Glenn’s Trumpet Notes

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Posts Tagged ‘field trumpet’

Veteran (76) Takes Lessons to Sound “Taps” on His Bugle

Posted by glennled on November 17, 2017

Sounding “Taps” sounds simple, doesn’t it? But it’s not. Just ask my 37th student who started with his first private lesson from me on 6 October 2017. He’s the captain of the Color Guard of VFW Post 3063 in Ballard in Seattle, and he wants to play “Taps” at various military memorials, ceremonies and funerals.

The B-flat bugle (without valves) can sound only harmonics, and “Taps” is comprised only four—G, C, and E on the staff and G above the staff. Moreover, there are only 24 notes in “Taps.” He signed up for five one-hour lessons. You might guess that that would be enough. Maybe so, if you’d played a brass instrument well in your youth. But if you didn’t, and you’re 76 years old? It’s not easy, my friend. Bugler[1] clip art

There are only a few beginning trumpet students in fifth grade who can hit that high G after 9 months of taking band classes at school. But of course, at that young age, band students don’t practice much at home, and their muscles are not yet fully developed.

So, since my man is determined to succeed and his wife is supportive, he can do it—if he is patient and practices regularly. First, he must gain control of the bugle. He must train his embouchure to hit, with consistent accuracy, the “sweet spots” in the slots for each of the four notes. He must learn to properly tongue those notes. Then, we’ll improve his tone and phrasing. He’ll learn how to breathe diaphragmatically and play with an open throat. When he sounds good in private at home, we’ll help him learn how to control his emotions when performing in public. He is my 37th private student and my first bugle-only student. Someday, he’ll master it.

Fortunately, he owns an outstanding bugle. That helps a lot. It’s the same one that I use–the Getzen Field Trumpet Model M2003E with B-flat and G tuning slides. I’ve mentioned it in numerous blog articles, and I featured it with photos at https://glennstrumpetnotes.com/2015/05/04/my-new-getzen-bugle-2-17-15/. You’ll find this model on the manufacturer’s website, http://www.getzen.com.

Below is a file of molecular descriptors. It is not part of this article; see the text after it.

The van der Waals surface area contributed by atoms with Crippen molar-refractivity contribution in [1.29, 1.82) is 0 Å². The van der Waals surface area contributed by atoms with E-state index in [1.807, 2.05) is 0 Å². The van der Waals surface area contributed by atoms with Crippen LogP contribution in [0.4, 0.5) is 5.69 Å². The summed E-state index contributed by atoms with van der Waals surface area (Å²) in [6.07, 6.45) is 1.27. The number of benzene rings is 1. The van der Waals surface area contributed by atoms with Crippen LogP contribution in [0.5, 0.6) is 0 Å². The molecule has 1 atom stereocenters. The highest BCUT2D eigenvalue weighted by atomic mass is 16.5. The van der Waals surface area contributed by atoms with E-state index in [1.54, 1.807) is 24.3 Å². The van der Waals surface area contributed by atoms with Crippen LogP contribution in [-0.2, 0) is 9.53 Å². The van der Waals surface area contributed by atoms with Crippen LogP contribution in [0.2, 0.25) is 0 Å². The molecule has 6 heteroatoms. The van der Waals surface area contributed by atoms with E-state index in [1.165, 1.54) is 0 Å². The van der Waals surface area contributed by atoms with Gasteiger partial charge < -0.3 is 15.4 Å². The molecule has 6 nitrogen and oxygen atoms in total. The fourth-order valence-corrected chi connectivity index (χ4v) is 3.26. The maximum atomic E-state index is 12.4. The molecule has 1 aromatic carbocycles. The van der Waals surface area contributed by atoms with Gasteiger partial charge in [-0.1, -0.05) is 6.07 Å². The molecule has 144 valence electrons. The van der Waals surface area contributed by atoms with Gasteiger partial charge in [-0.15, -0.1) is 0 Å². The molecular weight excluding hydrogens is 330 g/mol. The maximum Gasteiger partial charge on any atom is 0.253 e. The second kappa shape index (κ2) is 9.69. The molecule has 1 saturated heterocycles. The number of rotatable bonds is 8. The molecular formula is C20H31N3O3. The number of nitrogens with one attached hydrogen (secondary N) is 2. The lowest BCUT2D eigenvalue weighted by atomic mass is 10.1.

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My New Getzen Bugle!

Posted by glennled on May 4, 2015

Getzen Field Trumpet, M2003E, with B-flat tuning slide

 

Getzen Bugle with 3C Mouthpiece and Carrying Case

Getzen Bugle with 3C Mouthpiece and Carrying Case

On 17 February 2015, UPS delivered a carefully wrapped package from Getzen Company, Inc. of Elkhorn, Wisconsin directly to my front door. Instantly, I knew what was inside—my new Getzen Field Trumpet!—commonly known as a bugle. I played it publicly for the first time with the Honor Guard, VFW Post 1040, on the following Saturday at a graveside service at the IOOF Cemetery in Monroe, WA.  It’s sonorous!

I bought model M2003E with a clear lacquer finish. It bears logos for Getzen and Bugles Across America (BAA) and a special etching on mine: John 15:13. As you know, that’s where Jesus says, “Greater love hath no man than this, that he lay down his life for his friends.”

The bell is one piece, hand-hammered yellow brass. Like all Getzens I’ve ever played, it blows easily, with minimal resistance, and the tone is solid and rich. I bought the extra G tuning slide, too. I plan to use the G tuning slide for “Taps” and “Funeral March” and the B-flat slide for most other bugle calls. The U.S. Army and Navy use at least 67 bugle calls.

In addition to being Post Bugler for VFW Post 1040, I am also a member of BAA, a national organization that furnishes live buglers for military funerals, memorials and ceremonies. The designation, “American Heritage Elite,” is given by Getzen to those field trumpets purchased by members of BAA. See http://www.buglesacrossamerica.org. For more about Getzen instruments, see http://www.getzen.com.

 

 

 

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